Feature: Vending industry, a high-tech attraction at Chicago show
CHICAGO, Apr 30, 2010 (Xinhua via COMTEX) -- by Jing Zhao Cesarone Buzzing with new ideas, cutting-edge concepts and advanced technologies, vending industry delivered instant gratification when its spectacular annual event opened Thursday at Chicago's McCormick Place.
The OneShow, a three-day expo, organized by the National Automatic Merchandising Association (NAMA), is the place to learn what's new in the vending industry, meet relevant leaders and gain knowledge critical to growing a food-service or vending business in today's marketplace.
A revolution in technology and the growth of the internet has transformed vending into a 30-billion-U.S. dollar industry characterized by convenience and fresh products.
Today, consumers can streamline their busy lifestyles by using vending machines to purchase almost everything they can think of.
More services, various payment options and easier usage have made shopping through a vending machine easier, quicker and more reliable than ever for consumers.
Walking onto the trade show floor, one can't help but notice a giant "iPhone" surrounded by many spectators at Coca-Cola's dynamic, vibrant-red booth. Jeffery Busch, director of on-premise equipment innovation and operation from Coca-Cola North America, was demonstrating how to order a bottle of pop.
Busch told Xinhua that it is called Coca-Cola Interactive Vendor. "It takes what used to be a very transactional experience into an interactive experience, which includes sight, sound, motion and touch," he said.
He explained that the interesting part is that "after you touch the screen to make a selection, you can actually interact with the bottle by touching the screen to play a little, or check out its nutritional facts." Busch was very excited when talking about the launch plan for this interactive vending machine.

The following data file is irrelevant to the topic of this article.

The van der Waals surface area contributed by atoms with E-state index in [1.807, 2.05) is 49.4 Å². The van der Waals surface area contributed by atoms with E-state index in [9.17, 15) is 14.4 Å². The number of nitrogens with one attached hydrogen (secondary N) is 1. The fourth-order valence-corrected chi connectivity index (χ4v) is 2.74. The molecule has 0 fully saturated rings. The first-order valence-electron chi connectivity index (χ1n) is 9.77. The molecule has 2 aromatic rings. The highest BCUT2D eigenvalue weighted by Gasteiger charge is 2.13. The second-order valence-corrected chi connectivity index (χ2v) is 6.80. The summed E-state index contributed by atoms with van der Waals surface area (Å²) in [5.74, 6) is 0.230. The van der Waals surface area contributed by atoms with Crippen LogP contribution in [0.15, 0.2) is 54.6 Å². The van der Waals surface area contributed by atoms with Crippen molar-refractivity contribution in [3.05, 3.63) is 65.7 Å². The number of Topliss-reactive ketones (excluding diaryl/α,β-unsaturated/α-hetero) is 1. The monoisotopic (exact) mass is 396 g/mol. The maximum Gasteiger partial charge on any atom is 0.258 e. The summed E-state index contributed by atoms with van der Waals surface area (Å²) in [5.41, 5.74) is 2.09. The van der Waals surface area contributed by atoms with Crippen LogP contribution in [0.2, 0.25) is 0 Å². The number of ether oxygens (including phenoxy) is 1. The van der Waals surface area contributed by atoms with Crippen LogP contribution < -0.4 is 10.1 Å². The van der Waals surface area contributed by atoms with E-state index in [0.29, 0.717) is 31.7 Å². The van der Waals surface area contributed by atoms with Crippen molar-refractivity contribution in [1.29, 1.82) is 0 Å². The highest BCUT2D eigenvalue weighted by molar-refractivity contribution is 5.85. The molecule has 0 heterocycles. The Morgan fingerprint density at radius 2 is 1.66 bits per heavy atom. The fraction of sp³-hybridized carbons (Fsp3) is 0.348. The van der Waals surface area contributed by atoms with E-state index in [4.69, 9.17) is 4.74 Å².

"It is all wireless. We just need to call into the machines and download the latest content. We are trying to bring people back to the experience of vending. Currently, we are still at a testing stage but are very excited about the feedback from consumers," he said.
Another star vending machine at the show was from Kraft. Paul Schindelar, vice president Vending/OCS food service at Kraft Foods, demonstrated the amazing features of the Kraft digital touch vending machine.
"Our vending machine is much like an iPhone. Consumers are able to touch and select the product they like and can actually buy more than one product at a time. They can also flip the screen to reach for various products," he said.
He further commented, "Traditional vending machines have been the same way for about 30 years. This is something that can really help the industry move into a much more technologically advanced direction. In addition, all the payment systems are cashless.
Right now it is still in a test stage and will expand in the next six months in the United States." Also whipping up a lot of excitement at the show was the organic cotton candy vending machine. Marty Smith, vice president of North American Sales at CottonCandyVending.com, displayed the magic of making instant cotton candy. He simply pushed a button, and in one minute out popped the fresh, fluffy confection.
"Our machine is designed to help make cotton candy easy and accessible. All you need to do is to insert a couple of dollar bills and push the button," Smith told Xinhua.
Another revolutionary vending machine is called Flix on Stix designed to transfer movies from a computer to a memory stick.
James Winsor, CEO of AVT Inc., explained: "The idea is to get rid of renting DVD movies which you have to return. In this particular case, you transfer movies into a memory stick, watch it on TV at home, and never worry about scratching the disk. This vending machine is brand new and will be deployed by summer or fall of this year." NAMA is U.S. national trade association of the food and refreshment vending, coffee services and on-site foodservice management industries. Its membership is comprised of service companies, equipment manufacturers and suppliers of products and services to operating service companies.
The vending industry is a sector with 700,000 employees who work in some 13,500 companies. Every day about 100 million Americans will use one of the 7 million vending machines.
In the United States, 16.3 percent of vending machines are located in schools and colleges and the largest number of vending machines, 30.2 percent, is located in manufacturing places.
While Thursday's technologically enhanced machines may be new, there is nothing new about vending products. The vending industry can date back to 215 B.C., when a device that was used to dispense holy water was used in the temples of Egypt. As the technological revolution continues to unfold, vending machines will offer new opportunities for consumers to streamline their busy lives.
Interview with NGN Forum